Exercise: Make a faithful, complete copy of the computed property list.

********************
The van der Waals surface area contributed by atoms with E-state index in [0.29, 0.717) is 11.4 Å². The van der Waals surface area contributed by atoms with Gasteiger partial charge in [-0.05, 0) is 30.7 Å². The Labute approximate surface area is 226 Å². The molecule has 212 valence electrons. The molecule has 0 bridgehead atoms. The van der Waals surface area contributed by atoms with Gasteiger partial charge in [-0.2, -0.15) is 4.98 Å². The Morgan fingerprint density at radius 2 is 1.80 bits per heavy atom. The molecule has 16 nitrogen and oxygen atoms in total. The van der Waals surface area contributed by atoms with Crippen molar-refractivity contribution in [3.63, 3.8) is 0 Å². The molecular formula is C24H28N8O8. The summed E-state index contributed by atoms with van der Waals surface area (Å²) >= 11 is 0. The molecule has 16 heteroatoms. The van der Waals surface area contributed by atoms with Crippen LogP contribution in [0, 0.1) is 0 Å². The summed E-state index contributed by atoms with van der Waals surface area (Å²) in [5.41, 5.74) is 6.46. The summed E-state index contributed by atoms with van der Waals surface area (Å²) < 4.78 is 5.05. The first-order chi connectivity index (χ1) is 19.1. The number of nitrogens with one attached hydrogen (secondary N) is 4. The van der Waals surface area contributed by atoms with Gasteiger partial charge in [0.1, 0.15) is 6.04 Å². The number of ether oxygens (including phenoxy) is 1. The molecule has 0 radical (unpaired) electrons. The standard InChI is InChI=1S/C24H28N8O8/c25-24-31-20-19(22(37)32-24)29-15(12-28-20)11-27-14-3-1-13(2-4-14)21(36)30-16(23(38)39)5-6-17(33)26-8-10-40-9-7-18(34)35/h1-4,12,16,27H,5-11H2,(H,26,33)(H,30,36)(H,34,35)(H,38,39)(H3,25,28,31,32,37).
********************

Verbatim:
The van der Waals surface area contributed by atoms with E-state index in [0.29, 0.717) is 11.4 Å². The van der Waals surface area contributed by atoms with Gasteiger partial charge in [-0.05, 0) is 30.7 Å². The Labute approximate surface area is 226 Å². The molecule has 212 valence electrons. The molecule has 0 bridgehead atoms. The van der Waals surface area contributed by atoms with Gasteiger partial charge in [-0.2, -0.15) is 4.98 Å². The Morgan fingerprint density at radius 2 is 1.80 bits per heavy atom. The molecule has 16 nitrogen and oxygen atoms in total. The van der Waals surface area contributed by atoms with Crippen molar-refractivity contribution in [3.63, 3.8) is 0 Å². The molecular formula is C24H28N8O8. The summed E-state index contributed by atoms with van der Waals surface area (Å²) >= 11 is 0. The molecule has 16 heteroatoms. The van der Waals surface area contributed by atoms with Crippen LogP contribution in [0, 0.1) is 0 Å². The summed E-state index contributed by atoms with van der Waals surface area (Å²) in [5.41, 5.74) is 6.46. The summed E-state index contributed by atoms with van der Waals surface area (Å²) < 4.78 is 5.05. The first-order chi connectivity index (χ1) is 19.1. The number of nitrogens with one attached hydrogen (secondary N) is 4. The van der Waals surface area contributed by atoms with Gasteiger partial charge in [0.1, 0.15) is 6.04 Å². The number of ether oxygens (including phenoxy) is 1. The molecule has 0 radical (unpaired) electrons. The standard InChI is InChI=1S/C24H28N8O8/c25-24-31-20-19(22(37)32-24)29-15(12-28-20)11-27-14-3-1-13(2-4-14)21(36)30-16(23(38)39)5-6-17(33)26-8-10-40-9-7-18(34)35/h1-4,12,16,27H,5-11H2,(H,26,33)(H,30,36)(H,34,35)(H,38,39)(H3,25,28,31,32,37).